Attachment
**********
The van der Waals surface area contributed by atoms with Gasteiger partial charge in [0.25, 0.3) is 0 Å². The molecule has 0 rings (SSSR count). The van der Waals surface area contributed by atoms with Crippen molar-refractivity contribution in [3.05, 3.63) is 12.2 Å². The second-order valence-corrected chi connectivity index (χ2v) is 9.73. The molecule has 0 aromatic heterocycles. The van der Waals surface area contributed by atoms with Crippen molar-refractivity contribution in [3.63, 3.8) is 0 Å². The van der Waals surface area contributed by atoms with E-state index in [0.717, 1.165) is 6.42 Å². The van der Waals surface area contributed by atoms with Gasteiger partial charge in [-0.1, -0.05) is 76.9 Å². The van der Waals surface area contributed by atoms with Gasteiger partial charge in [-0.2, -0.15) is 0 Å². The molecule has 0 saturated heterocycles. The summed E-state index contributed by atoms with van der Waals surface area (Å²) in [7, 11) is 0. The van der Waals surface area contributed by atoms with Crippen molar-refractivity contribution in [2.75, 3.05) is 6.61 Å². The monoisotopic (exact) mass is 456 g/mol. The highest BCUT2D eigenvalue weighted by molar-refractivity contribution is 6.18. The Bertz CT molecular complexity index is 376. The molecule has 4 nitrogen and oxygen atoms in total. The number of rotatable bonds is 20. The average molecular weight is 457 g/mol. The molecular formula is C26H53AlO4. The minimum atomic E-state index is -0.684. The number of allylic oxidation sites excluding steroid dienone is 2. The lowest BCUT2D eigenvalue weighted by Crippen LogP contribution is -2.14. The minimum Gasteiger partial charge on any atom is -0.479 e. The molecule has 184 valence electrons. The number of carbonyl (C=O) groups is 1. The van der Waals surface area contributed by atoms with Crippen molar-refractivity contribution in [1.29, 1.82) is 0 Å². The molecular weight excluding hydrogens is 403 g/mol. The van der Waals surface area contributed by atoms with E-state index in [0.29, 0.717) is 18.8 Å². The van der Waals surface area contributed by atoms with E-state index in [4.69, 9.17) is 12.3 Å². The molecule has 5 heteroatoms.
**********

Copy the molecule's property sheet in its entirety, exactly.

The van der Waals surface area contributed by atoms with Gasteiger partial charge in [0.25, 0.3) is 0 Å². The molecule has 0 rings (SSSR count). The van der Waals surface area contributed by atoms with Crippen molar-refractivity contribution in [3.05, 3.63) is 12.2 Å². The second-order valence-corrected chi connectivity index (χ2v) is 9.73. The molecule has 0 aromatic heterocycles. The van der Waals surface area contributed by atoms with Crippen molar-refractivity contribution in [3.63, 3.8) is 0 Å². The van der Waals surface area contributed by atoms with E-state index in [0.717, 1.165) is 6.42 Å². The van der Waals surface area contributed by atoms with Gasteiger partial charge in [-0.1, -0.05) is 76.9 Å². The van der Waals surface area contributed by atoms with Gasteiger partial charge in [-0.2, -0.15) is 0 Å². The molecule has 0 saturated heterocycles. The summed E-state index contributed by atoms with van der Waals surface area (Å²) in [7, 11) is 0. The van der Waals surface area contributed by atoms with Crippen molar-refractivity contribution in [2.75, 3.05) is 6.61 Å². The monoisotopic (exact) mass is 456 g/mol. The highest BCUT2D eigenvalue weighted by molar-refractivity contribution is 6.18. The Bertz CT molecular complexity index is 376. The molecule has 4 nitrogen and oxygen atoms in total. The number of rotatable bonds is 20. The average molecular weight is 457 g/mol. The molecular formula is C26H53AlO4. The minimum atomic E-state index is -0.684. The number of allylic oxidation sites excluding steroid dienone is 2. The lowest BCUT2D eigenvalue weighted by Crippen LogP contribution is -2.14. The minimum Gasteiger partial charge on any atom is -0.479 e. The molecule has 184 valence electrons. The number of carbonyl (C=O) groups is 1. The van der Waals surface area contributed by atoms with Crippen molar-refractivity contribution in [1.29, 1.82) is 0 Å². The molecular weight excluding hydrogens is 403 g/mol. The van der Waals surface area contributed by atoms with E-state index in [0.29, 0.717) is 18.8 Å². The van der Waals surface area contributed by atoms with E-state index in [4.69, 9.17) is 12.3 Å². The molecule has 5 heteroatoms.